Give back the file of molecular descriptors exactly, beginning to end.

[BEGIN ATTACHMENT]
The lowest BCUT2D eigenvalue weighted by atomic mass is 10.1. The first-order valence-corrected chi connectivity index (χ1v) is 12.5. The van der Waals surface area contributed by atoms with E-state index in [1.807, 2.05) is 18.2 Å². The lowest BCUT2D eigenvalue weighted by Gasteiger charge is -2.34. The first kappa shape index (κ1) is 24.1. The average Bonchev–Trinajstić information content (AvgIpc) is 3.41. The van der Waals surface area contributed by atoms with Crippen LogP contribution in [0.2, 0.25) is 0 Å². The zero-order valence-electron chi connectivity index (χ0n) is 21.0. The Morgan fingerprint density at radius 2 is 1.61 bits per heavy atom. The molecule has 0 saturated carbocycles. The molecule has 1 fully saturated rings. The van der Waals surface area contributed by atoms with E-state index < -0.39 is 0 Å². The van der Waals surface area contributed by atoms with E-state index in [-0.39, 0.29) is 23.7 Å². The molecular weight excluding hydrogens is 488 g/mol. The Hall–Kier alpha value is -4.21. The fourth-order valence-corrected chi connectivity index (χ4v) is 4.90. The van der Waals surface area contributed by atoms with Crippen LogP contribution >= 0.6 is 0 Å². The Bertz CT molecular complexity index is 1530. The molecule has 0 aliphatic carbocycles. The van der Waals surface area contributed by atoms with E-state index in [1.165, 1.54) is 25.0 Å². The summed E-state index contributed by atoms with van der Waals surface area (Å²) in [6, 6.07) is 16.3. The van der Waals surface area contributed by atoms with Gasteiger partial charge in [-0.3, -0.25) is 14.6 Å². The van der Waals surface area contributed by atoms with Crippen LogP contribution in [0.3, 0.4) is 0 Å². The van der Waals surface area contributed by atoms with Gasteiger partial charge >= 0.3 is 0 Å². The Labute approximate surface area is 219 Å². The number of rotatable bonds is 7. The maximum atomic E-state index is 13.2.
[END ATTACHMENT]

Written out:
The lowest BCUT2D eigenvalue weighted by atomic mass is 10.1. The first-order valence-corrected chi connectivity index (χ1v) is 12.5. The van der Waals surface area contributed by atoms with E-state index in [1.807, 2.05) is 18.2 Å². The lowest BCUT2D eigenvalue weighted by Gasteiger charge is -2.34. The first kappa shape index (κ1) is 24.1. The average Bonchev–Trinajstić information content (AvgIpc) is 3.41. The van der Waals surface area contributed by atoms with Crippen LogP contribution in [0.2, 0.25) is 0 Å². The zero-order valence-electron chi connectivity index (χ0n) is 21.0. The Morgan fingerprint density at radius 2 is 1.61 bits per heavy atom. The molecule has 0 saturated carbocycles. The molecule has 1 fully saturated rings. The van der Waals surface area contributed by atoms with E-state index < -0.39 is 0 Å². The van der Waals surface area contributed by atoms with E-state index in [-0.39, 0.29) is 23.7 Å². The molecular weight excluding hydrogens is 488 g/mol. The Hall–Kier alpha value is -4.21. The fourth-order valence-corrected chi connectivity index (χ4v) is 4.90. The van der Waals surface area contributed by atoms with Crippen LogP contribution >= 0.6 is 0 Å². The Bertz CT molecular complexity index is 1530. The molecule has 0 aliphatic carbocycles. The van der Waals surface area contributed by atoms with E-state index in [1.165, 1.54) is 25.0 Å². The summed E-state index contributed by atoms with van der Waals surface area (Å²) in [6, 6.07) is 16.3. The van der Waals surface area contributed by atoms with Gasteiger partial charge in [-0.3, -0.25) is 14.6 Å². The van der Waals surface area contributed by atoms with Crippen LogP contribution in [0.3, 0.4) is 0 Å². The van der Waals surface area contributed by atoms with Gasteiger partial charge >= 0.3 is 0 Å². The Labute approximate surface area is 219 Å². The number of rotatable bonds is 7. The maximum atomic E-state index is 13.2.